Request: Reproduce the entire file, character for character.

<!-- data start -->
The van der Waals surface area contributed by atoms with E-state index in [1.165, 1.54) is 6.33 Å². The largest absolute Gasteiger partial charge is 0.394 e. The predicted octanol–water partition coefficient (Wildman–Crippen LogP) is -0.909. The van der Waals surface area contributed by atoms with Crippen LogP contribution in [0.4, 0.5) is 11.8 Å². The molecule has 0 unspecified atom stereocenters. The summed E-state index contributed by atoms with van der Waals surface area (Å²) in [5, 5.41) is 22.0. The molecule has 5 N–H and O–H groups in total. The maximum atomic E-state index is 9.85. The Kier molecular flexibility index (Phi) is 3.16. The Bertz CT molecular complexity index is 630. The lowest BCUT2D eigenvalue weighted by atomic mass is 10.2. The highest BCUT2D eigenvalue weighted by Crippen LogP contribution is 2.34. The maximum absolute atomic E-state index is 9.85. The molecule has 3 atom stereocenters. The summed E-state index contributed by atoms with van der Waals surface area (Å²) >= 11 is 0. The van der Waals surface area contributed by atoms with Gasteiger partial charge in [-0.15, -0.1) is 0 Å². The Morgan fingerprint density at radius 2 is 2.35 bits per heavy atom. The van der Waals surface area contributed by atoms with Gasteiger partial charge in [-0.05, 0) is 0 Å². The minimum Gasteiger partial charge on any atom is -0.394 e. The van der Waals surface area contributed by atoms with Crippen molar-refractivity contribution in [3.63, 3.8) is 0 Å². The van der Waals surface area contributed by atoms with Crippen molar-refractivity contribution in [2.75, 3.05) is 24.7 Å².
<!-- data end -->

The van der Waals surface area contributed by atoms with E-state index in [1.165, 1.54) is 6.33 Å². The largest absolute Gasteiger partial charge is 0.394 e. The predicted octanol–water partition coefficient (Wildman–Crippen LogP) is -0.909. The van der Waals surface area contributed by atoms with Crippen LogP contribution in [0.4, 0.5) is 11.8 Å². The molecule has 0 unspecified atom stereocenters. The summed E-state index contributed by atoms with van der Waals surface area (Å²) in [5, 5.41) is 22.0. The molecule has 5 N–H and O–H groups in total. The maximum atomic E-state index is 9.85. The Kier molecular flexibility index (Phi) is 3.16. The Bertz CT molecular complexity index is 630. The lowest BCUT2D eigenvalue weighted by atomic mass is 10.2. The highest BCUT2D eigenvalue weighted by Crippen LogP contribution is 2.34. The maximum absolute atomic E-state index is 9.85. The molecule has 3 atom stereocenters. The summed E-state index contributed by atoms with van der Waals surface area (Å²) >= 11 is 0. The van der Waals surface area contributed by atoms with Gasteiger partial charge in [-0.15, -0.1) is 0 Å². The Morgan fingerprint density at radius 2 is 2.35 bits per heavy atom. The van der Waals surface area contributed by atoms with Gasteiger partial charge in [-0.05, 0) is 0 Å². The minimum Gasteiger partial charge on any atom is -0.394 e. The van der Waals surface area contributed by atoms with Crippen molar-refractivity contribution in [3.63, 3.8) is 0 Å². The van der Waals surface area contributed by atoms with Crippen molar-refractivity contribution in [2.75, 3.05) is 24.7 Å².